Typescript is now well supported in most of the popular tooling and the benefits over native javascript are documented all over the internet. For anyone looking to port a complex application it can still be daunting as most typescript documentation focuses front end development. Documentation about typescript is fairly thin on the ground and most of it focuses on starting a new application. When it comes to migrating an application to typescript, you’ll find most examples focus on a fairly simple express application which does not relate to your project.

If you are planning to migrate to Typescript then below are a couple of pointers. Upgrade Node

  • Ideally you should using at least 6.x LTS however since you are going to be making some big changes, it’s a good time to update to the latest LTS version. Move to ES6+
  • NodeJS has supported ES6 for some time and it means you can take advantage of native features such as promises etc without the need to use native libraries.
  • The typescript compiler will compile down to ES5 or ES6 however it does not manage polyfills so you would need to use babel. If you use Node v6+ you can compile directly to es2016 Keep your tsconfig/tslint simple
  • You may be tempted to put in all the rules that you want to enforce on day one. Don’t!. just add what you need to, to get things moving. You can tighten the screws later as you get more experience and coverage. Migration to Typescript should be done in stages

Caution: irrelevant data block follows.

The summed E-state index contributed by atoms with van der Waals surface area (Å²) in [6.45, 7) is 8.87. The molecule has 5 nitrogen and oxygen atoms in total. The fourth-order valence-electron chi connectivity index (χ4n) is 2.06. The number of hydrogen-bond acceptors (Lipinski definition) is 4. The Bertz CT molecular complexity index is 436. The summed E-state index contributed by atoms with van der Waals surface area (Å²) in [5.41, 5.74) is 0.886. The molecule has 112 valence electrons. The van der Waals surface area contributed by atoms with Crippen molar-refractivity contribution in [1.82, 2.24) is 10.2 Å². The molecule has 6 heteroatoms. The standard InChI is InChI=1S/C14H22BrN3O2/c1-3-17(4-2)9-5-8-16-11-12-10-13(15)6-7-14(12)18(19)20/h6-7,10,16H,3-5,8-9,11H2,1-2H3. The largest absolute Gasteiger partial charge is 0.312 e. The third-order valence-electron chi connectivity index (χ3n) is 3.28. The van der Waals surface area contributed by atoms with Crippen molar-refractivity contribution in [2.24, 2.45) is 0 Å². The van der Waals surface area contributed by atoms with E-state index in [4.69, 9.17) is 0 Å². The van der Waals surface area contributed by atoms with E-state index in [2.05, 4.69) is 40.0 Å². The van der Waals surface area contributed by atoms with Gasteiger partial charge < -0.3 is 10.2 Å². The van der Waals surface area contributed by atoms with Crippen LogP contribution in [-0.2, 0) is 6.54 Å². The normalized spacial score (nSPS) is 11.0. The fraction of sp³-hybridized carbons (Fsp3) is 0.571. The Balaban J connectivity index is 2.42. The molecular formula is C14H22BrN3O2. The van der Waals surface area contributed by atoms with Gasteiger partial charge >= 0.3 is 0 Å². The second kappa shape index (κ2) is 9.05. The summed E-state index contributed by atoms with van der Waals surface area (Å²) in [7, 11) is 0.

• Do not attempt to change your entire code base over night. Make small changes, test them and then push them through the build process to make sure everything end to end works.

Migration will probably highlight areas of code that need to be refactored

  • Javascript allows a lot of flexibility and can be great for getting things out of the door, however the lack of enforced types can leave you with some

Migration will most likely require you change the way to build your application -You can run side by side compilation and tools like webstorm handle this really nicely however on a large product it can get really messy when you are porting a set of existing js files to ts files. -If you build to a distribution folder rather than side by side, you’ll need to update the way you run and debug locally, your deployment scripts and if using docker, your docker file will likely need to be updated. These changes can be a pain but once made you can move forward quickly.

You don’t need to be an expert with typescript to get started. -Once your build routines are setup, you can start updating your project by simple changing the extension from js to ts. On doing that you’ll notice some errors but most of them can be fixed with just a couple of minor changes to the code -If your team have experience with c# then the learning curve is almost negligble Once you’ve migrated to typescript you very likely see a reduction in the time debugging a lot of issues